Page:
Sunday, May 6, 2012

Wildflowers at Bland Nature Preserve

April 14, 2012
Bland Nature Preserve

On April 14, I went on a Wildflower Walk with the Virginia Master Naturalists and the Roanoke Native Plant Society at the Bland Nature Preserve.   Located in Montgomery County and only 5 miles from Blacksburg, the preserve is owned by the Nature Conservancy and is not open to the public so this was a special treat.   The trail is along Mill Creek and contains several waterfalls (so intrigued with the flowers I didn't take photos!) along with loads of trillium and other native wildflowers. 

The Jack-in-the-Pulpit was huge--biggest one I have seen.  I haven't spotted any this year on my land as they seem to pop up in different places every year.

Showy Orchis
April 14, 2012
Bland Nature Preserve

The Showy Orchis also was larger than what I have on my land.  Will mine be that large in a few years or is the habitat just different?

What I liked the most about the walk was seeing some new species--green violet, etc.

Back at Home
At home, I ventured into my cove which has steep slopes containing trillium and the native orchis too.  As I was pulling up the invasive multi-flora rose (really bad this year), I noticed we too have the green violet but only in the cove as far as I can see.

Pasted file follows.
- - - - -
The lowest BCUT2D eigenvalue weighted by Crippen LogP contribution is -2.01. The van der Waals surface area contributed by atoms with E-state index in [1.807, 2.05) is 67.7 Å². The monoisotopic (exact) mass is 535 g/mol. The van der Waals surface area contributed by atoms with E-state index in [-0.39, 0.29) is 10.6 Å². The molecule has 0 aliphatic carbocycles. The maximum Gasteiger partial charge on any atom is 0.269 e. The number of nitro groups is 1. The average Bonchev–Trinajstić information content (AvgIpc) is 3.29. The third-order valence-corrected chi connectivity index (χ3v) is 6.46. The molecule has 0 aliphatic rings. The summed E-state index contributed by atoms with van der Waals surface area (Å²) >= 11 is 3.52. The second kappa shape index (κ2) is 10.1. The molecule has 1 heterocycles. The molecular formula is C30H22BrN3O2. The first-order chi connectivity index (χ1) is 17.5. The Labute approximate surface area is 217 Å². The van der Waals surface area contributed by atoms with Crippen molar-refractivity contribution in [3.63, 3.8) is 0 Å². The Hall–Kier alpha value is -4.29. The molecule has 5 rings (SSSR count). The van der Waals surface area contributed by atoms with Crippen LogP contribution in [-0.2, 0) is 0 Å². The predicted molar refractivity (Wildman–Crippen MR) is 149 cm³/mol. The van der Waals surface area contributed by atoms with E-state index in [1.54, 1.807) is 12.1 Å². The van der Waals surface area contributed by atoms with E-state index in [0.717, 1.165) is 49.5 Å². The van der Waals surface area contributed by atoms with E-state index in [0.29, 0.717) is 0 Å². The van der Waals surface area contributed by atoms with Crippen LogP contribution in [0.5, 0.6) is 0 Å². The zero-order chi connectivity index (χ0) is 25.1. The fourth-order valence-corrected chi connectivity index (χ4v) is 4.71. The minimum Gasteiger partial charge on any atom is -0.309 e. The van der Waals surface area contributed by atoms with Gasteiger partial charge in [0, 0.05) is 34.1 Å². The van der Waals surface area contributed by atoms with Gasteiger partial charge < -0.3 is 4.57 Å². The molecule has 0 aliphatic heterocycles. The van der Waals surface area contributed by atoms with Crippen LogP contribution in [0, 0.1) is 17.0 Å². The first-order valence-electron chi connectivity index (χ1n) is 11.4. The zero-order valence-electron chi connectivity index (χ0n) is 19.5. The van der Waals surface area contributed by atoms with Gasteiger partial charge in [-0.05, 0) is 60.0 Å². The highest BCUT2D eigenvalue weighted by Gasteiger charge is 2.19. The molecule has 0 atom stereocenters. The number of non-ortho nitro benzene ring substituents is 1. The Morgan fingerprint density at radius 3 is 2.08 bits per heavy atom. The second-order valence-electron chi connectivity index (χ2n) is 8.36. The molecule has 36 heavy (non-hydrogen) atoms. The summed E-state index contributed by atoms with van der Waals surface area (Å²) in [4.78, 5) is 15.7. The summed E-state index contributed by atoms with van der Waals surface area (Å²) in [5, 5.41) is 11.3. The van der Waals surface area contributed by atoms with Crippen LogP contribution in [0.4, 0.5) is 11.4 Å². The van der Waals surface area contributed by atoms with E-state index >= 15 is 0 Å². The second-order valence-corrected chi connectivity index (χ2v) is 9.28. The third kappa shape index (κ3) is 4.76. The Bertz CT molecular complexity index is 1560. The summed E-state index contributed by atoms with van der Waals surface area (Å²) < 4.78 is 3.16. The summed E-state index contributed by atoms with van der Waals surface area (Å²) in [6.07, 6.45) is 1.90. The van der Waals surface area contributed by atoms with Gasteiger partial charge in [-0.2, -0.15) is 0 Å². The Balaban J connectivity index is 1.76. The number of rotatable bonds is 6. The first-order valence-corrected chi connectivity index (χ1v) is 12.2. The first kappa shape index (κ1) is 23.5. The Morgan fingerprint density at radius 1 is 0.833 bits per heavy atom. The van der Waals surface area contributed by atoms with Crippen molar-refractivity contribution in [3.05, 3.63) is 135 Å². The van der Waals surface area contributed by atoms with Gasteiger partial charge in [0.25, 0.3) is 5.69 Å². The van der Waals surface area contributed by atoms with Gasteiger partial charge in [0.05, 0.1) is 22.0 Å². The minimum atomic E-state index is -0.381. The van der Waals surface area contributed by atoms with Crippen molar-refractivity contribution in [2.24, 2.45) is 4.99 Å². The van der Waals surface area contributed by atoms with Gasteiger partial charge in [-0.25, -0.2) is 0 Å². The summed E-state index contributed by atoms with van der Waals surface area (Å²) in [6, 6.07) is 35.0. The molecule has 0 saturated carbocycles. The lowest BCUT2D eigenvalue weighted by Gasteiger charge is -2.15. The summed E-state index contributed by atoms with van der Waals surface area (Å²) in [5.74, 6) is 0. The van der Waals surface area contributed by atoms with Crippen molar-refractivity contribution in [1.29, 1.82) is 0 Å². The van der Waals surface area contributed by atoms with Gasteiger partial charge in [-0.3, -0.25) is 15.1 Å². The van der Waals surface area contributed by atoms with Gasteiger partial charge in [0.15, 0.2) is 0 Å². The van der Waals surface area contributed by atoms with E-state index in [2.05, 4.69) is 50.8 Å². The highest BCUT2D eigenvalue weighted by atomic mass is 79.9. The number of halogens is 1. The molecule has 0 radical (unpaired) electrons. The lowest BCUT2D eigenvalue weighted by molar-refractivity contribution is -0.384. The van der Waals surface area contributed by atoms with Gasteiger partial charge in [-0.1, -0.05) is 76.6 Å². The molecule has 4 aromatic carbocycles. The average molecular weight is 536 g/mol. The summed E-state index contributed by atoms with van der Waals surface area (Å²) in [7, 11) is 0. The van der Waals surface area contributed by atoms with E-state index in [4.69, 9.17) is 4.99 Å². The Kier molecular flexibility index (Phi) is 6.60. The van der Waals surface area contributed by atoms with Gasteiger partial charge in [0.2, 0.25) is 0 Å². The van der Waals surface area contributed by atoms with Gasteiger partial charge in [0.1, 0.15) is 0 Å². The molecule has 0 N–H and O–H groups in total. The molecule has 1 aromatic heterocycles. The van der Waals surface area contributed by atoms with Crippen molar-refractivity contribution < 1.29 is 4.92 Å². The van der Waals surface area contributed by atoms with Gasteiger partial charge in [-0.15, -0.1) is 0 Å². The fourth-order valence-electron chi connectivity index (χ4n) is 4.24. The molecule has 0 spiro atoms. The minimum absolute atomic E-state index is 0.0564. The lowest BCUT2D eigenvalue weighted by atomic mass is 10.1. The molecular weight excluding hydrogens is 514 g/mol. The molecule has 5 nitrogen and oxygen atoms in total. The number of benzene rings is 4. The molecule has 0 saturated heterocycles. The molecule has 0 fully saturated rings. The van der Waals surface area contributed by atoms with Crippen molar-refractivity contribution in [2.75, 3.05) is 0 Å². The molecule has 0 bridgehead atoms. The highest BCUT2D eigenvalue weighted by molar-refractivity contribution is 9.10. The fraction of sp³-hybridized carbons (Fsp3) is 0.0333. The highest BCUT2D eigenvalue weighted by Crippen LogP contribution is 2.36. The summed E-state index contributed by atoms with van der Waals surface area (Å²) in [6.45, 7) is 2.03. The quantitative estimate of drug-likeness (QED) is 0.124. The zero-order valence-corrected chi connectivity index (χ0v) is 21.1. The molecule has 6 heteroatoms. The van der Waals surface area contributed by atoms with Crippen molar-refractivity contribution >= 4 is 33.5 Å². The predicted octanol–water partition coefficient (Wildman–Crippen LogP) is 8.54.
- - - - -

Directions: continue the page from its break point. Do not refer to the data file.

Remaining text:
I found the Rattle Snake fern everywhere in the woods.  You can see it in the lower left of the photo.   I always thought it must be a plant in the parsley family but the central stem never bloomed.  Now I know why--those are the spores, not buds.

I put up a large cake feeder on April 27 and immediately a Rose-Breasted Grosbeak came to feed.  He was here only one day and left.  Also, a pair of Indigo Buntings left quickly after feeding on the ground.  They never stick around but I enjoy their colorful visits.

This photo illustrates the difference in the red color of the two birds.  The Northern Cardinal has a little more orange in the red while the Rose-Breasted Grosbeak is a truer red.  It almost looks like there is blood on his chest.

This Red-Bellied Woodpecker was looking for insects in the Mimosa tree which is near the feeder.


  1. I've been wondering what that first wildflower was. I photographed one in South Mountain, NC a few weeks ago. Thank you for clearing that up for me. Love the bird photos. I have feeders out but am not out there enough to capture them in a photo. Their colors are magnificent.

  2. Thanks Jenn June--thanks for the visit. I just love Jack-in-the-Pulpit!

  3. Lovely wild flowers - I envy your woods and the diversity you get there. Ain't like the city here!

  4. Very nice shots. I felt like I was with you on this story. :-)

  5. Replies
    1. This blog is a feast of nature! This is a great opportunity to learn more about the wild in small bites, and the photos are very inspiring for poetry. Thank you. :)